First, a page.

STEAM (Science, Technology, Engineering, Art, and Mathematics) has become more prominent as an effective approach to interdisciplinary learning. However, implementation is not as simple as following a new curriculum or purchasing materials. During the edWebinar “STEAM: Innovations That Solve Real World Problems,” Cheri Sterman, Director of Education, Crayola; Lucie Howell, Director of Learning and Engagement, The Henry Ford; and James Wells, Innovative Teaching & Learning Manager, Crayola, explained the movement’s genesis and offered strategies for a successful transition.
This year during the annual Computer Science Education Week, educators and students around the world participated in the Hour of Code, an event designed to demystify and engage educators and students in coding. What are some ways to get started with coding, for an Hour of Code or afterwards? Kelly Knight, STEAM Coordinator at Riverside Presbyterian Day School, Jacksonville, FL, presented ideas and tips in “Get Ready for Hour of Code.”
While coding is an essential 21st century language, coding alone won’t be enough to prepare today’s students for tomorrow’s careers. What students are able to DO with coding is what matters. Jon Samuelson, Innovation Strategist at Beaverton School District in Beaverton, OR, presented tips and tricks for student involvement in the recent edWebinar, “Coding + STEAM: Getting Students Future Ready.”
edWeb.net and littleBits Education are partnering to host STEM Learning: Full STEAM Ahead, a free, professional learning community on edWeb that will support educators working with students in grades 2-8. Through this free online community and edWebinars, littleBits Education will help educators empower children to unlock their creative and technical confidence through invention, and to be creators of technology, not just consumers of it.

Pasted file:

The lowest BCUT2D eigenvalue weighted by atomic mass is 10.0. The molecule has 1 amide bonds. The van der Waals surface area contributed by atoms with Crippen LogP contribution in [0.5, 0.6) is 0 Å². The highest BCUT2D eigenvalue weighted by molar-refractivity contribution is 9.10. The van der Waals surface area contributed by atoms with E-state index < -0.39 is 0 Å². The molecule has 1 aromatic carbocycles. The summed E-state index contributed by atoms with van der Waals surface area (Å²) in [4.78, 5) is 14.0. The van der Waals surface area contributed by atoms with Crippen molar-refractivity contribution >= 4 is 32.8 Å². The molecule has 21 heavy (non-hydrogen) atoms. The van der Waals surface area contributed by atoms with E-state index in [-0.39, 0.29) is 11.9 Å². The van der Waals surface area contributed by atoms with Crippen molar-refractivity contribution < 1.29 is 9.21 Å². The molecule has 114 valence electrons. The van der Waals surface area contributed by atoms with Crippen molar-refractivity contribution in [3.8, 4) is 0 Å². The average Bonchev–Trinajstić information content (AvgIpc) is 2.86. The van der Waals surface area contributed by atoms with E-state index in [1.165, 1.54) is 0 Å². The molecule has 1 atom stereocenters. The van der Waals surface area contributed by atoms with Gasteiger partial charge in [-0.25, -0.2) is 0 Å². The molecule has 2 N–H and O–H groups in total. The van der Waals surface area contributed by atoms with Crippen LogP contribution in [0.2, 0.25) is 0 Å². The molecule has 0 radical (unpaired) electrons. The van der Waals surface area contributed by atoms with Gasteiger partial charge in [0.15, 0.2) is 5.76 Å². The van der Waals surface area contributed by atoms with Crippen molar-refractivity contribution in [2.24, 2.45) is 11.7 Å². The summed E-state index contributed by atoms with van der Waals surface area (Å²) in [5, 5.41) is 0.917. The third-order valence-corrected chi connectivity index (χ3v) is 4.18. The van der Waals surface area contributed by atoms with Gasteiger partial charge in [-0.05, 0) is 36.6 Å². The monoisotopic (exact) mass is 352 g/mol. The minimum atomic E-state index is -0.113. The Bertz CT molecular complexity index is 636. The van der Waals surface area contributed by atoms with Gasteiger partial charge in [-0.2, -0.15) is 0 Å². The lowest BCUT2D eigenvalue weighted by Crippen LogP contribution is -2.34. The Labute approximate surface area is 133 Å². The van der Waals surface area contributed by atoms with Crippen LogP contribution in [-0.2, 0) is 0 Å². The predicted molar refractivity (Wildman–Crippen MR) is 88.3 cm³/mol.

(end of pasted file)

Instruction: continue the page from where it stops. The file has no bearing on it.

Looking for a way to integrate STEM into your daily activities? Step into a fully functioning early childhood science laboratory. Attendees learned how to intrigue and motivate their PreK to second grade students to be super scientists.
The shortage of professionals with advanced skills in science, technology, engineering, and mathematics (STEM) is a real challenge for companies and the US economy. It presents a tremendous opportunity for today’s students who have a passion for STEM—the most in-demand, rewarding college degrees and jobs are in the STEM fields.
In this webinar Amy D’Amico, Director of Professional Services for the Smithsonian Science Education Center (SSEC), discussed the professional development opportunities that the SSEC provides for teachers, curriculum directors, administrators and anyone interested in STEM education.
Science is a subject that should be experienced, but you don’t need a fancy white coat, expensive equipment, or a lab with bubbling beakers for this to happen. Two influential educators from the Florida Virtual School discussed how they are tackling early elementary science, while making it engaging, fun and meaningful!
New Jersey Library Media Specialist Laura Fleming introduced the Maker Movement and provided tips on how you can create a makerspace in your own school. An overview of makerspaces and how they foster experimentation, invention, creation, exploration, and STEM/STEAM-related concepts were examined.
In this webinar Susan Wells shared foundations of STEM and STEAM and discussed why coding, robotics and making are at the core of innovative learning environments. Susan provided tips on finding funding to support your STEM programs. She also described her ground-breaking program Camp TechTerra.